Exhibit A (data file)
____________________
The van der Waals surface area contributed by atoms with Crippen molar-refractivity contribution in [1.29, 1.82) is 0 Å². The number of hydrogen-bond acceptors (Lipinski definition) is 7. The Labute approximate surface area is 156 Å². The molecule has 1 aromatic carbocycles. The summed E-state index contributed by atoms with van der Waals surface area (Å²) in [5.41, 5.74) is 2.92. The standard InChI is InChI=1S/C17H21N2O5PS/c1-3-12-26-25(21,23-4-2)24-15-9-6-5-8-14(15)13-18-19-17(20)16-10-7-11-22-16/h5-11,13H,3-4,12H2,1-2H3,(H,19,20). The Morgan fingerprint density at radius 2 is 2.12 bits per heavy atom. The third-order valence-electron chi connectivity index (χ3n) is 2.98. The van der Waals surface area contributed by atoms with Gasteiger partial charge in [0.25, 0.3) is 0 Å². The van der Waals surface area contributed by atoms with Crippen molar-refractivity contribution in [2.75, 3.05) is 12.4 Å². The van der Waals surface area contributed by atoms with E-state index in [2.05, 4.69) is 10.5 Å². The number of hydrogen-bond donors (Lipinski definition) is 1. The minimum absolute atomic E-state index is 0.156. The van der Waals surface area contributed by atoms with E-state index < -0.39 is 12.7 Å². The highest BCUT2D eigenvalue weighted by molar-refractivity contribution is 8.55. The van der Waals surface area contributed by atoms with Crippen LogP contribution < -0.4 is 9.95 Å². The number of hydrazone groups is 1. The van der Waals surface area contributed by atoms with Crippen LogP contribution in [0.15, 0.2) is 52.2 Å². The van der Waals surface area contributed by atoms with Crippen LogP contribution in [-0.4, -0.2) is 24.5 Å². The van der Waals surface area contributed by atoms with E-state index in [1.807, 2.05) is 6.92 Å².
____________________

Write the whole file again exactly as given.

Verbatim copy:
The van der Waals surface area contributed by atoms with Crippen molar-refractivity contribution in [1.29, 1.82) is 0 Å². The number of hydrogen-bond acceptors (Lipinski definition) is 7. The Labute approximate surface area is 156 Å². The molecule has 1 aromatic carbocycles. The summed E-state index contributed by atoms with van der Waals surface area (Å²) in [5.41, 5.74) is 2.92. The standard InChI is InChI=1S/C17H21N2O5PS/c1-3-12-26-25(21,23-4-2)24-15-9-6-5-8-14(15)13-18-19-17(20)16-10-7-11-22-16/h5-11,13H,3-4,12H2,1-2H3,(H,19,20). The Morgan fingerprint density at radius 2 is 2.12 bits per heavy atom. The third-order valence-electron chi connectivity index (χ3n) is 2.98. The van der Waals surface area contributed by atoms with Gasteiger partial charge in [0.25, 0.3) is 0 Å². The van der Waals surface area contributed by atoms with Crippen molar-refractivity contribution in [2.75, 3.05) is 12.4 Å². The van der Waals surface area contributed by atoms with E-state index in [2.05, 4.69) is 10.5 Å². The number of hydrogen-bond donors (Lipinski definition) is 1. The minimum absolute atomic E-state index is 0.156. The van der Waals surface area contributed by atoms with E-state index < -0.39 is 12.7 Å². The highest BCUT2D eigenvalue weighted by molar-refractivity contribution is 8.55. The van der Waals surface area contributed by atoms with Crippen LogP contribution < -0.4 is 9.95 Å². The number of hydrazone groups is 1. The van der Waals surface area contributed by atoms with Crippen LogP contribution in [0.15, 0.2) is 52.2 Å². The van der Waals surface area contributed by atoms with Crippen LogP contribution in [-0.4, -0.2) is 24.5 Å². The van der Waals surface area contributed by atoms with E-state index in [1.807, 2.05) is 6.92 Å².